Firefox is getting old. Since Firefox doesn’t utilize the sandbox technology, it doesn’t have the buffer between the user and the web that most browsers have. Firefox has a problem with their JavaScript plugins sharing the same namespace, which exposes all plugins to potential attack by any malicious plugin. In order to get the most out of Firefox, you have to understand and practice safe browsing habits, and aren’t installing plugins from developers you don’t trust.

Privacy, however has been Firefox’s strength from day one. Mozilla collects very little data and does not trade information on its users; and, remains the only of the major browsers that is open sourced. This allows users to open up the source code to see exactly what is going on.

Apple’s Safari
Apple’s browser is limited to just Apple products after attempting, and failing, to move the browser over to the PC. Safari is known for developing and releasing patches fast, and as a secure browsing experience because the risks were just not as prevalent for devices running macOS or iOS as they were for those that run Windows.

Like Chrome, and the Microsoft browsers we will mention later, user privacy isn’t on the list of priorities for Apple. While a lack of privacy could be looked upon as a positive characteristic of a browser (as more transparency helps develop bug fixes faster), if you are running a Mac OS, sticking with Safari is your best bet.

Opera
Opera is the oldest Internet browser on this list. Having gone through a major overhaul in 2013, Opera replaces their proprietary engine to go with Chromium, the same engine used by Google’s Chrome browser (and others). As far as security goes, Opera has a lot going for it. Having a small percentage of the market share is a major one (one their developers would gladly shed), as this kind of security through obscurity keeps threats to a minimum. Despite using the same browser engine as Chrome, Opera doesn’t support browser apps, limiting its already minimal exposure.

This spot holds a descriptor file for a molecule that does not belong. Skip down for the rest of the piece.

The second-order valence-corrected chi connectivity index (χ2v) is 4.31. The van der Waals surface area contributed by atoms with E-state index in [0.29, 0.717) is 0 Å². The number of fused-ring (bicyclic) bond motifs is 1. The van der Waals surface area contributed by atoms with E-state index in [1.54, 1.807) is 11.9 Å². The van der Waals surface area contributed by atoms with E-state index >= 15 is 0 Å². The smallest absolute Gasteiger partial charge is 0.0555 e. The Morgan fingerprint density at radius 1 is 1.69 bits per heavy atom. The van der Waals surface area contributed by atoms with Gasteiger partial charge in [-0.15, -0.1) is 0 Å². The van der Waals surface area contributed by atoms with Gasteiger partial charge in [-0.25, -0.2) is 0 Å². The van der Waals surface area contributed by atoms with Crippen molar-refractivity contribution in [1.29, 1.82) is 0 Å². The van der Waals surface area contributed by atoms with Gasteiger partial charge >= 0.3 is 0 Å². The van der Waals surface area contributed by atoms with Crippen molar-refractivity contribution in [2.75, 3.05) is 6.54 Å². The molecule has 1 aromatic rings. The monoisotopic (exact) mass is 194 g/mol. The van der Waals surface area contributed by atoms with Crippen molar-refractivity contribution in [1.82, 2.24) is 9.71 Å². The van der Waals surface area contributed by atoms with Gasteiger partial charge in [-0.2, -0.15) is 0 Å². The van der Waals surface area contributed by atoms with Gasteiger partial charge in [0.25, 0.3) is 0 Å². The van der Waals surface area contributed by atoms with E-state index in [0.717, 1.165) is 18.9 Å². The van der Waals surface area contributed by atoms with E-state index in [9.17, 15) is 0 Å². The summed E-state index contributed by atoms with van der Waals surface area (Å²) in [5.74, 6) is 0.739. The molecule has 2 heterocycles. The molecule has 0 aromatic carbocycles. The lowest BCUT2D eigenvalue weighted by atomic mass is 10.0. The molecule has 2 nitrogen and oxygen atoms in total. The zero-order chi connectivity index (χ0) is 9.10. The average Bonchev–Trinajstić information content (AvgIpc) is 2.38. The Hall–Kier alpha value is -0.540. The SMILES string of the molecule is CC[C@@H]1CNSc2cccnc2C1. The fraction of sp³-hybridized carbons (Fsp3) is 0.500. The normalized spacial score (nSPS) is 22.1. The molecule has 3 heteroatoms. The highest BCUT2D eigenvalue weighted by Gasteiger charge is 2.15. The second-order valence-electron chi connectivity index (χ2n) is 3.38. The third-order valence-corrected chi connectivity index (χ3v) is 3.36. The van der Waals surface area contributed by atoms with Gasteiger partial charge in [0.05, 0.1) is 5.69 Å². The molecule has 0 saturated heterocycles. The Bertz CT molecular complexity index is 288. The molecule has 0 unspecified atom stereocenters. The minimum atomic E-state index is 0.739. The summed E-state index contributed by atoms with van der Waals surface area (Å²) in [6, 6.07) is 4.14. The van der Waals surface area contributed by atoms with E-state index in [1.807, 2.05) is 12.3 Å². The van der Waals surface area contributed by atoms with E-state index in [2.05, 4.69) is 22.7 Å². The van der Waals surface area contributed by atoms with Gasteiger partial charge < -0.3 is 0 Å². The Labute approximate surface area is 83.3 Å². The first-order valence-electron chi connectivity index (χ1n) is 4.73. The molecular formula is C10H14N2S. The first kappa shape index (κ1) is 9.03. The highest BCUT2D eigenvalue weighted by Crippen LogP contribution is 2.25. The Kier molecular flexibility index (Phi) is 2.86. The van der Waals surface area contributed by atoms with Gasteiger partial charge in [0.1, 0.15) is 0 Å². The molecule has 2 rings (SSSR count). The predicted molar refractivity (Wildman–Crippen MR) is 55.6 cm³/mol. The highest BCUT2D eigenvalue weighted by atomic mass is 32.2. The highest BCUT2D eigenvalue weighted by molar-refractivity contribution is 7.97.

Privacy in Opera is much like Firefox’s. They have a very conservative data collection policy which despite the software not being open sourced, does present users with privacy concerns some peace of mind.

Microsoft Edge and Internet Explorer
Microsoft’s browser was once the predominant one in use. Today their market share has dwindled into the single digits, with the “new” Edge browser still gaining traction. Internet Explorer is barely being supported any longer, so it’s best to avoid that software at all costs, but Edge seems to be just a scaled down IE that doesn’t support ActiveX technology or Browser Helper Objects. It has its own limited set of in-browser apps that give people looking to infiltrate the browser more access points.

Privacy in Microsoft's browsers is non-existent as Microsoft has a history of collecting everything. There are options to make it less transparent, but users should be happy the Edge isn’t IE.

No matter what browser you use, you have to be cognizant of sharing data you don’t want others to see. Understanding what your responsibilities are will go a long way toward keeping your data and network safe from security threats. For more information about Internet browser security and privacy, or to discuss your organization’s general network security, call Infracore LLC today at (858) 509-1970.

A Brief Dive into Digital Signatures
The IoT Can Be Very Useful, but Also Risky
 

Comments

No comments made yet. Be the first to submit a comment
Already Registered? Login Here
Guest
Tuesday, December 11 2018

Captcha Image

Tag Cloud